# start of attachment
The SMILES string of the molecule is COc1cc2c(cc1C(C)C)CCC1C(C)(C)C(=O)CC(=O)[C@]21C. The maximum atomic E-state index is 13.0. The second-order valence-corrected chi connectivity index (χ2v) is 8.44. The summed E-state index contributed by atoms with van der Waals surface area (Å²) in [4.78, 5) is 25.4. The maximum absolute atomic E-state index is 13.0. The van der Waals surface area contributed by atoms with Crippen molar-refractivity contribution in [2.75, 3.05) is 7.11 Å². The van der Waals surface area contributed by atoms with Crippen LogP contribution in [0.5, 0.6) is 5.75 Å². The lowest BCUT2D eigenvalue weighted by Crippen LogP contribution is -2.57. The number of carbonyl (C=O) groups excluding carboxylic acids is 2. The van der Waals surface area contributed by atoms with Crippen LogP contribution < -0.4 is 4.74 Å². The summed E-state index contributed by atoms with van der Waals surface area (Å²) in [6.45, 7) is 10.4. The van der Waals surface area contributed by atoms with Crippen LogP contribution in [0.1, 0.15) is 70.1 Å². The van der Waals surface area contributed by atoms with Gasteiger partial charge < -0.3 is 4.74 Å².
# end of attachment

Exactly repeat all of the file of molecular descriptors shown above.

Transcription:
The SMILES string of the molecule is COc1cc2c(cc1C(C)C)CCC1C(C)(C)C(=O)CC(=O)[C@]21C. The maximum atomic E-state index is 13.0. The second-order valence-corrected chi connectivity index (χ2v) is 8.44. The summed E-state index contributed by atoms with van der Waals surface area (Å²) in [4.78, 5) is 25.4. The maximum absolute atomic E-state index is 13.0. The van der Waals surface area contributed by atoms with Crippen molar-refractivity contribution in [2.75, 3.05) is 7.11 Å². The van der Waals surface area contributed by atoms with Crippen LogP contribution in [0.5, 0.6) is 5.75 Å². The lowest BCUT2D eigenvalue weighted by Crippen LogP contribution is -2.57. The number of carbonyl (C=O) groups excluding carboxylic acids is 2. The van der Waals surface area contributed by atoms with Crippen LogP contribution < -0.4 is 4.74 Å². The summed E-state index contributed by atoms with van der Waals surface area (Å²) in [6.45, 7) is 10.4. The van der Waals surface area contributed by atoms with Crippen LogP contribution in [0.1, 0.15) is 70.1 Å². The van der Waals surface area contributed by atoms with Gasteiger partial charge < -0.3 is 4.74 Å².